Our Perspectives


Here's to being called Ms. Cookstove for years to come

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Members of the Ethiopian government look at cookstove technology on a UNDP-supported experience sharing visit to India. Photo: UNDP Ethiopia

For the past few years, I’ve proudly been referred to in our office as ‘Ms. Cookstove’.

I joined UNDP to work on the carbon market, specifically the Clean Development Mechanism (CDM) capacity building programme for Eastern and Southern Africa. When people talk about international carbon trading, they usually talk about ‘big’ emitting industries. But in 2010, I learned about the importance of seemingly ‘small’ but equally devastating emitters such as the traditional three-stone open fire cooking method, used by the majority of rural households in Ethiopia. Three billion people across the world use this method of cooking, which not only contributes to serious health problems, but also contributes significant levels of greenhouse gas emissions to the atmosphere.

Although the international carbon market has collapsed, the issue of access to sustainable energy has remained a key development issue. When Ethiopia launched its Climate Resilient Green Economy strategy back in 2011, I was happy that an improved fuel-wood cookstove was identified as one of the four simple and easy solutions that could be used to reduce the country’s emissions.

This is doubly important given that 81 percent of Ethiopia’s population lives in rural areas, where access to clean energy remains a challenge. Studies show that more than 70 percent of the country’s rural population still has no access to clean, renewable and affordable energy and 56,460 deaths per year are directly attributable to indoor air pollution from the use of solid fuels. That is more than 150 deaths per day, more than 90% of which are children under five years of age.

UNDP is supporting Ethiopia’s efforts to develop this kind of energy. We have supported the Ethiopian government as it has formulated and rolled out its national cookstove programme, and the results are already impressive: recent data indicates that more than 8.5 million households now have improved cookstove appliances.

However, Ethiopia still needs to address a number challenges before it can ensure wider access to sustainable energy:

·         National regulatory and legal frameworks for rural renewable energy need to be strengthened.

·         Public awareness about the benefits of low-cost renewable energy household appliances is still lacking.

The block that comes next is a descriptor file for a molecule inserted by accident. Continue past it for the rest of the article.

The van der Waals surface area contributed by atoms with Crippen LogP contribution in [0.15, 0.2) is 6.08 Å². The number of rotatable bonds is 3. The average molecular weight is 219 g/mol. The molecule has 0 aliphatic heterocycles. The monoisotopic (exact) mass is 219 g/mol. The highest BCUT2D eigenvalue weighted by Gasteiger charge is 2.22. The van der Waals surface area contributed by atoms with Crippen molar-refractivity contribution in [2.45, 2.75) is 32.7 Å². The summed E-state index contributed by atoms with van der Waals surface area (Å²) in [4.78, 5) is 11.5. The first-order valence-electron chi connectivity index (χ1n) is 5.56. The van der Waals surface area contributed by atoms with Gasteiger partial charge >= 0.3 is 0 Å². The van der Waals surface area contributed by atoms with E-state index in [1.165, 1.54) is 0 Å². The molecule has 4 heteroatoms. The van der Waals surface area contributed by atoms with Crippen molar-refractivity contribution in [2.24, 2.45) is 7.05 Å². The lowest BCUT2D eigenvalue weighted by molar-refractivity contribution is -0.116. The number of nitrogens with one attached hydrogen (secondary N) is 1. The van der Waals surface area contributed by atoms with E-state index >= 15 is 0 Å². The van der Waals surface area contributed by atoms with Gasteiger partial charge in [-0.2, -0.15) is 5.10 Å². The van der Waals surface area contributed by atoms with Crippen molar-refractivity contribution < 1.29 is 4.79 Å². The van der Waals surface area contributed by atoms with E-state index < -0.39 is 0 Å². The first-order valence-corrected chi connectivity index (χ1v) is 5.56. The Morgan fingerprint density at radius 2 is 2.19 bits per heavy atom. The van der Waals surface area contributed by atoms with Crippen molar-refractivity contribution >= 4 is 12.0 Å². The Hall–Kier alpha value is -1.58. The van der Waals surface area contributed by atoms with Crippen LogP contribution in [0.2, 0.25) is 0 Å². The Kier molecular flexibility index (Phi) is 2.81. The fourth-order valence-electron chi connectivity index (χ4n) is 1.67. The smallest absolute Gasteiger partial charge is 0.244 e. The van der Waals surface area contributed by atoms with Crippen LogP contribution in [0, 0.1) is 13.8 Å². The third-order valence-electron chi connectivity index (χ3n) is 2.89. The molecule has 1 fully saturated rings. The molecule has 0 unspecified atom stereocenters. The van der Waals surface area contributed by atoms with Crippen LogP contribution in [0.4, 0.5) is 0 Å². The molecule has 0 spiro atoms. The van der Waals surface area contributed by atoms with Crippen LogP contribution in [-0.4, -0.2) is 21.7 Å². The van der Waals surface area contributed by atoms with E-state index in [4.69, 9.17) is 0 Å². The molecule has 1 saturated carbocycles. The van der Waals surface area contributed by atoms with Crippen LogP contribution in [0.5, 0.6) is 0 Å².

·         Existing small-scale renewable energy solutions are not affordable for most Ethiopians, and there is currently no financial support mechanism to help accelerate the dissemination of household renewable energy appliances.    

·         There aren’t enough enterprises that can supply renewable energy technologies (RETs) to rural communities.

To begin addressing these issues, UNDP, the Global Environment Facility (GEF) and UNCDF CleanStart will kick off an initiative to increase the roll out of small-scale renewable energy technologies. The initiative will implement strategies to address the above challenges, such as  supporting business incubators to promote greater entrepreneurship for investment in RETs.

With this initiative, we expect that by 2019 Ethiopia will distribute approximately 200,000 small-scale solar PV products and 600,000 improved cookstoves, which would prevent approximately 2 million tonnes of CO2 from entering the atmosphere. Additional environmental co-benefits will include reduced deforestation; the conservation of biodiversity; maintaining ecosystem services related to watershed management; and the prevention of desertification. New jobs will be created as more businesses get involved in the clean energy market. Deaths related to indoor air pollution will decrease. The living standards of women will be boosted, since clean cooking technologies reduce the time spent on collecting wood, freeing time for other productive activities, education, and leisure.

Fast-tracking the population’s access to improved cooking technologies is a simple, unglamorous approach that has the potential to dramatically change lives. 

So here’s to being called ‘Ms. Cookstove’ for years to come.

Kidanua Abera Blog post blog series Climate change and disaster risk reduction Energy Environment Renewable energy Africa Ethiopia

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